The Bow Group has been described by the veteran Eurosceptic Sir Bill Cash MP as “where Brexit began”.
It is true that his work and the work of fellow MPs and Bow Groupers Sir John Redwood MP and Lord Lilley over the past four decades laid the foundations for what is now a globally recognised movement for independence and national sovereignty.
Why then would we oppose Boris’ plan to deliver what we have wanted for more than forty years?
What was put forward to the British people was a stark and clear choice, remain in the EU or leave root and branch, the EU, the Customs Union, the Single Market, everything.
Three years ago the British public chose the latter option, but that option has been frustrated, diluted and blocked by a parliament made up of 70 per cent remain supporting MPs.
We opposed Theresa May’s deal Mark 1, 2, and 3, because they represented what has become known as BRINO (Brexit in name only); a form of Brexit that keeps us tied to many EU institutions and abiding by EU regulations. As both Brexiteers and Remainers commented, it would be the worst of both worlds where we have to abide by rules that we have absolutely no say in the making of.
We were told by the then government, you must support this deal because no better deal is possible, they made that same statement three times as they re-ordered the deal. Just a few months later we are told by a slightly re-ordered government that they have done a better deal, but no better deal is possible.
Any dealmaker will know, this is not the time to sign on the dotted line.
We didn’t battle against all the odds for forty years and win, only to accept a bronze medal for our efforts.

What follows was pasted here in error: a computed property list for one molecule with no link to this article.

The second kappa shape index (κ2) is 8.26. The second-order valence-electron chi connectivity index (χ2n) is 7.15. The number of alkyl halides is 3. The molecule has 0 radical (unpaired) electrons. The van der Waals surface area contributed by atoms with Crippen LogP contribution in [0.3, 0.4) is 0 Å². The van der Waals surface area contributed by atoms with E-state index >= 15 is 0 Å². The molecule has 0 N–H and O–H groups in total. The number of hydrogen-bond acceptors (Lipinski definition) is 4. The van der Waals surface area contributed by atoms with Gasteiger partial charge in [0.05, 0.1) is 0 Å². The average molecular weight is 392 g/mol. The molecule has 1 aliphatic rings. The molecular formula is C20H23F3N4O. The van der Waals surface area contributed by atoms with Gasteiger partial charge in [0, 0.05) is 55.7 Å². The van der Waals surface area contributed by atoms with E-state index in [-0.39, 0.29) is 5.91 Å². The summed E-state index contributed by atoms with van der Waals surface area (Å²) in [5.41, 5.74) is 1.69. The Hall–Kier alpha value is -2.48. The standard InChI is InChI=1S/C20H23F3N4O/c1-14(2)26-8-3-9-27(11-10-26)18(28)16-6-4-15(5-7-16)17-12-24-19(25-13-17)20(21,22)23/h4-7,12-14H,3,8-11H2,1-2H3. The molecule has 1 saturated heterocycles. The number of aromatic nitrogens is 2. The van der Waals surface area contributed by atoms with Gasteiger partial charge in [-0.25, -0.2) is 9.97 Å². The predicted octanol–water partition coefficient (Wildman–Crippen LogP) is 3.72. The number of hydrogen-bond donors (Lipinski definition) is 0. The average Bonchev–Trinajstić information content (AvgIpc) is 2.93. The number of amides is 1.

The currently proposed deal presents almost all of the same issues as the previous three, Northern Ireland would continue to be governed by EU rules and regulations, which means any trade between Northern Ireland and the rest of the UK would be similarly restricted. The Democratic Unionist Party, the government’s partner party in parliament, have announced they will be opposing the deal for this reason. Beyond that, we have to be aware that we have a remain dominated parliament, and the Political Declaration that accompanies the deal outlines a future of extremely close partnership with the EU on defence, financial regulations and market regulations.
It is highly likely that this parliament would seek to further dilute the deal in that the direction after the fact. The deal would also mean paying £39 billion to the EU with the potential for more. This represents 25 per cent of the government’s annual tax intake.
The EU President Jean-Claude Juncker has said that the EU will accept no further extension to negotiations beyond October 31, which means on October 31 we leave with a managed no-deal settlement. This would immediately free us from all EU institutions and honour the terms of the referendum in full, leaving us completely free to decide the path we wish to take in the future.
If it transpires that Boris passes his deal we will then turn our attentions to making a success of Brexit, as we hope all of the disparate forces in this debate will do. But if the deal doesn’t pass we have a head start with a clean break from the EU on October 31st, and an immediate ability to make Britain’s place in the world anew, where it deserves to be, independent, resolute, free, and right on top.
Ben Harris-Quinney is chairman of The Bow Group.
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